Around one in twenty people living in the United Kingdom will develop bowel cancer during their lifetime (source: www.nhs.uk). The sooner bowel cancer is detected before symptoms come about, the better the chances are of recovering from the disease.
It is the second most common cause of cancer death in the United Kingdom and is a term used to describe cancer that begins in the large bowel. Cancer can also start in the small intestine but small bowel cancer is rare.
April is Bowel Cancer Awareness Month encouraging people to talk about the disease with family, friends, workmates or neighbours. Bowel Cancer Awareness Month is also an opportunity to raise awareness of bowel cancer screening. Screening is the best way of detecting bowel cancer at an early stage.
So what are the initial symptoms to look out for?
- Blood in your stools (faeces) or bleeding from your rectum
- Changes in your normal bowel habits, such as diarrhoea or constipation, which persevere for more than three weeks
- Stomach pain
- Unexplained weight loss
If you have any of the above symptoms, see your GP. Sharon West, specialist bowel cancer screening practitioner at our Trust, says: “Support and advice will always be available to those who have been diagnosed. Friends and family can be a powerful support system and talking to others who are in the same situation can be a good way to learn about the condition. Reading about symptoms and treatments will also help in gaining a better understanding of the disease.”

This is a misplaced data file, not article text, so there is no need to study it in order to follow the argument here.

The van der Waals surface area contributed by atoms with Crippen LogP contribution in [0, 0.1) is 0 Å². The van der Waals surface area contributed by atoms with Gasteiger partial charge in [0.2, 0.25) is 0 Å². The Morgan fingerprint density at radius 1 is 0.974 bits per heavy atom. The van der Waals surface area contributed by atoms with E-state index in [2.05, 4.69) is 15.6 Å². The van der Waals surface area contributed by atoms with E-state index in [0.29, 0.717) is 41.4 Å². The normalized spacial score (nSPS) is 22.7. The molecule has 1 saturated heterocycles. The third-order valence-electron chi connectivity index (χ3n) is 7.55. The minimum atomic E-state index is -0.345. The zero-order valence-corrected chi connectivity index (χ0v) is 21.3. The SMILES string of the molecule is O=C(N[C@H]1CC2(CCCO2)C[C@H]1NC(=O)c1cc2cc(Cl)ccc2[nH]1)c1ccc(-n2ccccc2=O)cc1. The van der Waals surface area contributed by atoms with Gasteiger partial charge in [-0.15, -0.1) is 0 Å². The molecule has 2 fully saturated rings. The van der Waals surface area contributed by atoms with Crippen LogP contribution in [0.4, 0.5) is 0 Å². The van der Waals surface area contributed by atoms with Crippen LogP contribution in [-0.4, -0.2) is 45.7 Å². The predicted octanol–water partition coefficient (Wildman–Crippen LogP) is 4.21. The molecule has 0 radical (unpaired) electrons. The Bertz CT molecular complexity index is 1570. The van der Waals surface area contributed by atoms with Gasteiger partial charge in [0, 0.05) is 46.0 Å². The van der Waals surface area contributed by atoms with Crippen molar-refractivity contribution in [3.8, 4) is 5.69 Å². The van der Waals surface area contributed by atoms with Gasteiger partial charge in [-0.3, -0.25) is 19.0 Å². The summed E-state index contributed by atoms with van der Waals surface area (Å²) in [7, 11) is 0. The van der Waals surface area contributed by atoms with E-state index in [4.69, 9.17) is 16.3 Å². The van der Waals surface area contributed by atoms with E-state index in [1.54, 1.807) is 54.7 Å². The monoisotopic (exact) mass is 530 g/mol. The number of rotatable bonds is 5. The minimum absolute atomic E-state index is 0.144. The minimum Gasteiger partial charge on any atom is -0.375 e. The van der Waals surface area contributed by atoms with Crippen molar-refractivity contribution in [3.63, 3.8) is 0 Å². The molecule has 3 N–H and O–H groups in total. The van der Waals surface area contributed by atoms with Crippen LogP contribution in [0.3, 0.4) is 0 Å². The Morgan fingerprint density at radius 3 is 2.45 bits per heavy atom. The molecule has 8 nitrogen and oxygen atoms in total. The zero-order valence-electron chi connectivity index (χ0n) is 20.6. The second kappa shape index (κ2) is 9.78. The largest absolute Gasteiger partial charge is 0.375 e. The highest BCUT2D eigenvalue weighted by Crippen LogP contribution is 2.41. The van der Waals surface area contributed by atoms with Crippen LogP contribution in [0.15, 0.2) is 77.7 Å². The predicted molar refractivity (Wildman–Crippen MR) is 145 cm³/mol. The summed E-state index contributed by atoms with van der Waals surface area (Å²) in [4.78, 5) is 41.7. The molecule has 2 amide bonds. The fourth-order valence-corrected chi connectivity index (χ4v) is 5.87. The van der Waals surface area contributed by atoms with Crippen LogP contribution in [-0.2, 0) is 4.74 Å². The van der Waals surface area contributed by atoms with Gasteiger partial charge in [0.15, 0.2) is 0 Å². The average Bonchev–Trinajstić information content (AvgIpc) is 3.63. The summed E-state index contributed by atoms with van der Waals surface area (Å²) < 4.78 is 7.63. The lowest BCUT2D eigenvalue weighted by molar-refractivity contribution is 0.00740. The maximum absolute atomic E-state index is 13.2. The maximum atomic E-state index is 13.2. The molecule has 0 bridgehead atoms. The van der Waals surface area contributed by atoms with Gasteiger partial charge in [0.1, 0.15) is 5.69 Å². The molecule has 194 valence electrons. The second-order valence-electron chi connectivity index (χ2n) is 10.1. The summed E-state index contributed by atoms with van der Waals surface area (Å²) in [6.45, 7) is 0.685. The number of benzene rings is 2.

Undergoing surgery, chemotherapy and radiotherapy are some of the treatments available to help tackle bowel cancer. People can also receive biological therapy treatment. Biological therapies are drugs that can help the body control the growth of cancer cells.
What can be done to beat bowel cancer? Sharon says: “People who exercise for at least 150 minutes a week will have a lower risk of developing bowel and other cancers. An increase in physical activities will help to keep your weight under control and lower the risk of cancer developing.
“Another step you can take in order to prevent bowel cancer is to have regular screenings. Men and women aged 60-74 who are registered with a GP will automatically be sent an invitation for screening through the post. Those who are aged over 74 can opt in by calling the bowel cancer screening helpline on 0800 707 6060.
“Eating plenty of fresh fruit and vegetables as well as whole grains can help minimise the risk of getting bowel cancer. Avoid having a high sugar diet. For British Asians, eating jelabis and sweetmeats regularly can not only lead to you having bowel cancer, you could also develop other types of cancer and heart disease.”
For more information on bowel cancer, please visit: http://www.bowelcanceruk.org.uk/
Staff and projects at Heart of England NHS Foundation Trust have received a raft of nominations in the second Solihull Together for better lives Awards.
Organisers today released details of the finalists for the 2016 Awards after receiving over 100 nominations from Solihull residents, professionals and local organisations – twice as many nominations as last year.